Heartworm Disease in Cats

Feline Heartworm Disease | Rochester MN

Although heartworm disease has routinely only been discussed or considered in dogs, there is growing evidence that cats are also affected by the heartworm parasite. There are many differences between heartworm disease in cats and dogs, which will be discussed in this handout.


  1. 28% of cats diagnosed with heartworm disease were considered indoor-only cat
  2. Necropsy surveys of shelter cats estimate ADULT heartworm infections at 5-15% of the rate in dogs (immature larvae only reach adulthood in cats 10% of the time)
  3. It is difficult to estimate disease incidence. Disease in cats usually occurs with immature heartworm infections (HARD- heartworm associated respiratory disease) and does not require the heartworms to reach maturity to cause damage. Necropsy surveys only count adult heartworms and serologic blood tests are not always easy to interpret, further complicating the process of achieving an accurate disease estimate.

Signs of Disease - Vary greatly

  1. Respiratory tract disease signs are most common (breathing difficulties, coughing) also known as HARD (heartworm associated respiratory disease) caused by immature heartworm larvae
  2. Vomiting is the second most common sign
  3. Sudden unexplained death with no clinical signs of disease
  4. Heart disease is not usually seen in cats with heartworm disease
  5. Any general signs of disease are possible: neurologic, appetite loss, weight loss, weakness, collapse, seizures, etc. (some worms can migrate in cats, which is not usually ever seen in dogs)

Diagnosis - Complicated and confusing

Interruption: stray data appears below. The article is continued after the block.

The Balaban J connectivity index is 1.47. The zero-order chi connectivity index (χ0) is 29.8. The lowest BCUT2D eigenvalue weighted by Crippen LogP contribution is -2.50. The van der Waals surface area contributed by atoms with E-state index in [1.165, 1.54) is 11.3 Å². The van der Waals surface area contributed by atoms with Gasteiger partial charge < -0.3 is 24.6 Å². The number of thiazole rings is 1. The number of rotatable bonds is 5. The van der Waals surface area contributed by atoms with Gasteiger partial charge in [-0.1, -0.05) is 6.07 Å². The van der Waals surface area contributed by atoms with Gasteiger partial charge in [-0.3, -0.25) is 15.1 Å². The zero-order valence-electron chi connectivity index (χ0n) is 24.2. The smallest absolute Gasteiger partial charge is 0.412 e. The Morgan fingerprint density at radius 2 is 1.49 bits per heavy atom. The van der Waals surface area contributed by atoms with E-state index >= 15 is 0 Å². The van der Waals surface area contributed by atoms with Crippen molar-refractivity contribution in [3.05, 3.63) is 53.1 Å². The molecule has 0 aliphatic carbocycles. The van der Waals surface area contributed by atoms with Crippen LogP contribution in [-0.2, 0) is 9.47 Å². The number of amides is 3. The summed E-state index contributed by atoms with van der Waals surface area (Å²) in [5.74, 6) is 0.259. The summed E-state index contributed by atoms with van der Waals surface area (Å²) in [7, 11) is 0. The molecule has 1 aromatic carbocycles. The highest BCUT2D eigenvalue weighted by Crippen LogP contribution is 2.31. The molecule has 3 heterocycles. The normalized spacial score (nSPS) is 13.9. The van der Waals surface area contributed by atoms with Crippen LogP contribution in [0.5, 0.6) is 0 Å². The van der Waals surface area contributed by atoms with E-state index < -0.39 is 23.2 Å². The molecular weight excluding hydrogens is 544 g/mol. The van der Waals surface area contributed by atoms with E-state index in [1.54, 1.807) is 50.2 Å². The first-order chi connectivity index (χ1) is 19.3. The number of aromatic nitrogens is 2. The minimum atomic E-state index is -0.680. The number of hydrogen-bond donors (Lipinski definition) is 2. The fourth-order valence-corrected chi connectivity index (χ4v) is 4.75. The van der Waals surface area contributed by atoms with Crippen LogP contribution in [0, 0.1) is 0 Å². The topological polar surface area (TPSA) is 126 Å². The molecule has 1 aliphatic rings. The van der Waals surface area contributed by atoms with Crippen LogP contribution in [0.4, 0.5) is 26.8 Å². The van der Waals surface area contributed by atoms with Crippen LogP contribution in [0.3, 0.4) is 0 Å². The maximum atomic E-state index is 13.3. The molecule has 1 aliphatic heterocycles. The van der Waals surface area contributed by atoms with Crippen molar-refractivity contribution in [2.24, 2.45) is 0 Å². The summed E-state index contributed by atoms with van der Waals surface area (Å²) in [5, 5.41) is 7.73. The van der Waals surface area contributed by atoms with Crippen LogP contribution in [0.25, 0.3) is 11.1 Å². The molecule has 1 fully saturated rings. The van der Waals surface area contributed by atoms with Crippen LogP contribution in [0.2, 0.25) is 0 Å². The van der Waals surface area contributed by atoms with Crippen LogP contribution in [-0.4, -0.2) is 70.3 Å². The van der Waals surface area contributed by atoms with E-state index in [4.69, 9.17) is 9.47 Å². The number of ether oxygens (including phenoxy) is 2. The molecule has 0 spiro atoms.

1. There is no “gold standard” for testing in cats like the antigen heartworm blood test in dogs
  2. Blood tests - antigen (detects worm) and antibody (detects cats’ response to worm) are both available but not completely reliable
  3. Antigen test-detects at least 7-8 months after infection
    1. positive result- is diagnostic
    2. negative result- inconclusive
    3. detects only the female adult worm reproductive tract (at least 7-8 months old)
    4. if a male only population of worms is present, will test negative
    5. cats usually have a very low worm burden (usually 1-4 worms)
    6. therefore this test does not detect immature heartworm infections, male only infections, and some low count female worm infections
  4. Antibody test- detects at least 60 days after infection
    1. detects exposure to heartworms- immature or adult worms
    2. can detect past or current exposure
    3. positive test- does not confirm a diagnosis of heartworm disease (see b.)
    4. negative test- confirms absence of heartworms with only 50-90% accuracy
  5. Physical exam of a cat with heartworm disease
    1. possibly harsh lung sounds are ausculted
    2. often no signs of disease found
    3. heart murmur or arrhythmia are not commonly found
  6. X-ray, cardiac ultrasound, blood counts (CBCs)
    1. x-ray may show enlarge pulmonary arteries- not reliable nor diagnostic
    2. cardiac ultrasound may show heartworms in the vessels or heart- not reliable, but diagnostic if found
    3. CBCs may find eosinophilia, or basophilia- not reliable nor diagnostic


Monthly heartworm prevention given once monthly either year round or seasonally (May 1st- Dec 1st) in all cats at least 8 weeks of age or older. Outdoor cats are obviously more at risk but 28% of diagnosed cats were considered to be indoor only cats so indoor cats are at risk as well.


Testing is not necessary before administering monthly heartworm preventative since the worm burden is low in cats and microfilaremia (the presence of “baby heartworms )in cats is uncommon. Since the adult heartworm burden is so low, there is usually no reproduction of the heartworm within the cat’s body. Therefore, pretesting before putting the patient on monthly prophylaxis is thought to be unnecessary.

The only reasons to test for heartworm disease in cats are:

    1. when suspecting a case of heartworm disease
    2. to monitor a case of heartworm disease
    3. to establish a baseline reference prior to starting monthly propylaxis


There is no known treatment for cat heartworm disease, except supportive care, depending on the status of the patient. Steroids are often utilized to suppress inflammation of the lung tissue caused by the heartworm parasite.

Quarry Hill Park Animal Hospital
2554 Clare Ln NE
Rochester, MN 55906

Phone: 507-285-1059

Hours of Operation
M W F: 7:30 am - 5:00 pm
Tue: 7:30 am - 5:30 pm
Thu: 7:30 am - 6:30 pm
Sat - Sun: Closed

AAHA Certified